The Battle of Midway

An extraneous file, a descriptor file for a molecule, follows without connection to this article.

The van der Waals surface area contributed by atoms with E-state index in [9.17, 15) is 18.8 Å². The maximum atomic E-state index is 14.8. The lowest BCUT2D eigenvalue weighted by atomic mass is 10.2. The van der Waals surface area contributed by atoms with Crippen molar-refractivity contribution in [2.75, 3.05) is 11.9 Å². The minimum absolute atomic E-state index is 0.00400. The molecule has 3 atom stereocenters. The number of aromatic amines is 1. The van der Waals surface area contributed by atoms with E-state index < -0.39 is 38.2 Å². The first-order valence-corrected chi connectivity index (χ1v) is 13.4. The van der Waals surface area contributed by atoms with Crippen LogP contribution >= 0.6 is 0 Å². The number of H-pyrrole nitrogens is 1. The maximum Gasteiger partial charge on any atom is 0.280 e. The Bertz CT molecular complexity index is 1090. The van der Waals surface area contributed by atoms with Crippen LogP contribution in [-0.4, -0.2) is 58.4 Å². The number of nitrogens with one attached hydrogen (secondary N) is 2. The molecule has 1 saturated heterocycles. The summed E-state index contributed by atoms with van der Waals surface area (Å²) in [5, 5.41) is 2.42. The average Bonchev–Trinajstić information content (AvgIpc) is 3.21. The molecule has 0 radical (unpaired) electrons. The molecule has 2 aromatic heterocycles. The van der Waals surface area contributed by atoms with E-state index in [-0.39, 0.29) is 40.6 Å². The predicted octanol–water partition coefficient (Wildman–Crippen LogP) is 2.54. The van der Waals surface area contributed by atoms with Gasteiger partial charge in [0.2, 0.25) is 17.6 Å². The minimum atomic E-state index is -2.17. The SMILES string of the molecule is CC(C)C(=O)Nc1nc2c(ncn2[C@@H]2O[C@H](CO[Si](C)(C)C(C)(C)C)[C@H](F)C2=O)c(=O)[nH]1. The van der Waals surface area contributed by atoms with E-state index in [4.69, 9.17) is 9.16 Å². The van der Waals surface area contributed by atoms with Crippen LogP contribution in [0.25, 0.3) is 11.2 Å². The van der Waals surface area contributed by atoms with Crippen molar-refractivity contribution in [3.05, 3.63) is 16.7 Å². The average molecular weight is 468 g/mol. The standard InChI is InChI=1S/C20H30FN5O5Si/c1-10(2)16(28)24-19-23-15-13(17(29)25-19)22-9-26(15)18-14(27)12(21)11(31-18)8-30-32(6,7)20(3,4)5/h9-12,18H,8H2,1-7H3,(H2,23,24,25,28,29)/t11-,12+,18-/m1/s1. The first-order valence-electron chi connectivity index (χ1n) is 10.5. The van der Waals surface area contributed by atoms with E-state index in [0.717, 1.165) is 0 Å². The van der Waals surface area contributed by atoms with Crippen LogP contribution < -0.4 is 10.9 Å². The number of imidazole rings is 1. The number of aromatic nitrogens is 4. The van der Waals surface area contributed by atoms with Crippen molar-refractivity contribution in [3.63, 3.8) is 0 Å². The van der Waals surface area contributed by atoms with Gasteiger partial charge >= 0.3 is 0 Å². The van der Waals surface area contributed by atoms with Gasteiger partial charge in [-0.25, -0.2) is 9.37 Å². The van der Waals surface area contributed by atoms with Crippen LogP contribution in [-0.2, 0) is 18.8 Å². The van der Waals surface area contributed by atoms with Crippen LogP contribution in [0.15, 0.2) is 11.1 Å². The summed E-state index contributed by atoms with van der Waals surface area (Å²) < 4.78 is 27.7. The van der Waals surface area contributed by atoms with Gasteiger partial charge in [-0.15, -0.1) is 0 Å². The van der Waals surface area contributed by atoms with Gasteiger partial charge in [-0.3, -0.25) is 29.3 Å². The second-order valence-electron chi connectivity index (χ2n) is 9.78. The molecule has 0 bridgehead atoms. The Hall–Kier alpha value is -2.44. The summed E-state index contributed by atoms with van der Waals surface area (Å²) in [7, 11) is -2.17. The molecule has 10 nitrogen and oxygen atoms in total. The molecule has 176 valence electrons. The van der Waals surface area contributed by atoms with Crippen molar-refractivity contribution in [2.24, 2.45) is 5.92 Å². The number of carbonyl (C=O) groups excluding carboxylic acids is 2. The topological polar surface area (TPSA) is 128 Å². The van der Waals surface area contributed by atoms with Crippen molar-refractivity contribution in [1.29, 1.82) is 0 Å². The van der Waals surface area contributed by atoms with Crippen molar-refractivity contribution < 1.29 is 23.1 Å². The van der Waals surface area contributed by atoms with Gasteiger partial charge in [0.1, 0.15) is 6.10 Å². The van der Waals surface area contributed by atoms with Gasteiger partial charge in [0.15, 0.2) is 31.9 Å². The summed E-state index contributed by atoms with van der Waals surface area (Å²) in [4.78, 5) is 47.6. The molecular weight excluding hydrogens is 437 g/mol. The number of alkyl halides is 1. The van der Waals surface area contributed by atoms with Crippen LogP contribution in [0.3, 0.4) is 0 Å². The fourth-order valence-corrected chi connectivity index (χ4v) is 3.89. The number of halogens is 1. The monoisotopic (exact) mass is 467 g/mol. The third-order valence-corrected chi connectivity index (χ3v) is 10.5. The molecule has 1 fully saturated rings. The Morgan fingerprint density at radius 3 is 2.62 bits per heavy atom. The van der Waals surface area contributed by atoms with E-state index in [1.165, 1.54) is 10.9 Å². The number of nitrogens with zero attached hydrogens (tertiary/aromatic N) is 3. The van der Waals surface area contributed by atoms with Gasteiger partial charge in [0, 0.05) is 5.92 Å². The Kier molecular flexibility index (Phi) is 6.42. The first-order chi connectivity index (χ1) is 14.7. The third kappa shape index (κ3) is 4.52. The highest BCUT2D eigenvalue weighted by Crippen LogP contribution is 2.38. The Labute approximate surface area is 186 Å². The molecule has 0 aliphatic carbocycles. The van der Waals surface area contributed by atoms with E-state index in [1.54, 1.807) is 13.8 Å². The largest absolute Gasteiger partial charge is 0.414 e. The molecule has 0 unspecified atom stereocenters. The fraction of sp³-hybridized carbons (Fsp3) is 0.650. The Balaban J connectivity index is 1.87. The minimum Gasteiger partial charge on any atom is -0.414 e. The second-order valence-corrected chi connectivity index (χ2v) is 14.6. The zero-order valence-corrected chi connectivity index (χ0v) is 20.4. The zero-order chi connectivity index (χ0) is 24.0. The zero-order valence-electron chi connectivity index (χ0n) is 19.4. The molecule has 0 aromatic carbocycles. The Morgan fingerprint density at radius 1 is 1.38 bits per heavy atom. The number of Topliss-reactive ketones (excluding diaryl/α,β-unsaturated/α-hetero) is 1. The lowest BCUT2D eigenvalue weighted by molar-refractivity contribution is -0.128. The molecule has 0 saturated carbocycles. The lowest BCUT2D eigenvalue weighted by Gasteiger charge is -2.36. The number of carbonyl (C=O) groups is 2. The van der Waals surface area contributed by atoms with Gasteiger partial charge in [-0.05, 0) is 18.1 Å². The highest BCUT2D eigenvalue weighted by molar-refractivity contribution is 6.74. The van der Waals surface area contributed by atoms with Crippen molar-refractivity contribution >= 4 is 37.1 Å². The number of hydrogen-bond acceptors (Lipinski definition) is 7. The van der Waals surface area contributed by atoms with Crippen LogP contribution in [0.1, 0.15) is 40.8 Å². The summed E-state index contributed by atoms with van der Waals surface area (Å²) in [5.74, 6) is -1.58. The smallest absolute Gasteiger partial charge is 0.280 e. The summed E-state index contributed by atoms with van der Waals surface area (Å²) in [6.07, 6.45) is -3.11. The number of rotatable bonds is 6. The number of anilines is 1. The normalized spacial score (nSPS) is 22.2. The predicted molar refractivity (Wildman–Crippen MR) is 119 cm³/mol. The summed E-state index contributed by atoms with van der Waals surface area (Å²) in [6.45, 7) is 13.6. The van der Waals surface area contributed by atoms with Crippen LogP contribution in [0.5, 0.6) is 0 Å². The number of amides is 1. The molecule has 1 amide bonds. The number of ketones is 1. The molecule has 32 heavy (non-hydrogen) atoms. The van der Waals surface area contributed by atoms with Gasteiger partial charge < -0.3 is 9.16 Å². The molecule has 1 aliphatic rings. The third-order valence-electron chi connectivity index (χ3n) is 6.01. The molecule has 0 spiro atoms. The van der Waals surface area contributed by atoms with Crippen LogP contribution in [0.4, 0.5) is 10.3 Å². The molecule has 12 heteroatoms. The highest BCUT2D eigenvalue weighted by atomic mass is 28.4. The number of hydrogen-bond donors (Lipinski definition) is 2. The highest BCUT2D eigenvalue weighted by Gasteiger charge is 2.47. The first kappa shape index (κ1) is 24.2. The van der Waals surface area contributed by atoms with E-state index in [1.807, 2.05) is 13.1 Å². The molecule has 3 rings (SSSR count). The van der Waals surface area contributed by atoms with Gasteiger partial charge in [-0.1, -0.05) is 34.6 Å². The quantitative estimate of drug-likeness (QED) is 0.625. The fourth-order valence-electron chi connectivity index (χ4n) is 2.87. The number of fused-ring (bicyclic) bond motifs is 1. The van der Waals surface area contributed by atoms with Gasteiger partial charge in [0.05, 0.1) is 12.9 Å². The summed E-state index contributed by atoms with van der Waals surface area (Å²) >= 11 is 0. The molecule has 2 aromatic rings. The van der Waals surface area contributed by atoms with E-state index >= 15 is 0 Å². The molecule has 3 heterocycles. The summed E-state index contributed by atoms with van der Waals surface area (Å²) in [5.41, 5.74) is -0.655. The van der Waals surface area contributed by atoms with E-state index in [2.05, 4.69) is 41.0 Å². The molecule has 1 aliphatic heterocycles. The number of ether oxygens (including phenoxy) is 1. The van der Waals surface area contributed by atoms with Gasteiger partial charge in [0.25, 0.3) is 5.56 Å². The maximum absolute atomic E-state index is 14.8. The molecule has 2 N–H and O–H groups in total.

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On December 7th 1941, Japanese Planes and submarines attacked the United States Naval base at Pearl Harbor. This event singlehandedly brought the U.S from its then neutral stance in World War Two to a fighting member of the “Allied Powers.” Pearl Harbor was the first of a long series of confrontations between the U.S and the Japanese in an effort to gain control of the Pacific. Unlike the “War in Europe” the Pacific strategy was dominated by naval and aerial battles, with the occasional land-based “Island Hopping” Campaign. As such, one of the most important factors in the war in the pacific was Fleet Size, the more ships a country could send to war, the better. Pearl Harbor was the Japanese’s way of trying to deal with the massive U.S Pacific fleet. However, Pearl Harbor was not the turning point of the war. After December 7th the United States began work on numerous technological developments which would ultimately help them in one of the most important battles of WWII, the largest naval confrontation of the war, The Battle of Midway. The battle, which took place from June 4th to June 7th , 1942 is widely considered the turning point of the Pacific Theater (James & Wells). Through the Post-Pearl Harbor desire for “Revenge” and various technological advantages including code breaking and radar, the U.S were able to outsmart the Japanese at Midway and ultimately win the battle, eventually leading to a victory in the Pacific. Over the year and a half between Pearl Harbor and Midway the United States made headway with various technological and military advantages. One of the most important of which was the code breaking efforts of Commander Joseph J. Rochefort Jr. “Most of the U.S’s information [on Japan] came from Rochefort. R... ... middle of paper ... ...whereas the U.S only lost 1, the USS Yorktown which was already heavily damaged from previous conflicts in the Coral Sea. Had the U.S lost at Midway, the Japanese would have achieved their goal, and finished what Pearl Harbor started by permanently crippling the U.S Navy. In a Preface from an excerpt by Japanese Airman Fushida Mituso (Who famously Shouted “Tora, tora, tora”) the Japanese loss at Midway did the exact opposite of crippling the Navy. “During the Next two years while Japan’s Shipyards Splashed out six new heavy carriers, America’s turned out 17” (Mituso). Ultimately the Pacific Theater, and WWII ended on August 15th 1945 after two atomic bombs were dropped on Japan, however, The Battle of Midway, the turning point of the Theater would not have been won had it not been for the various technological advantages and desires for revenge of pearl harbor.

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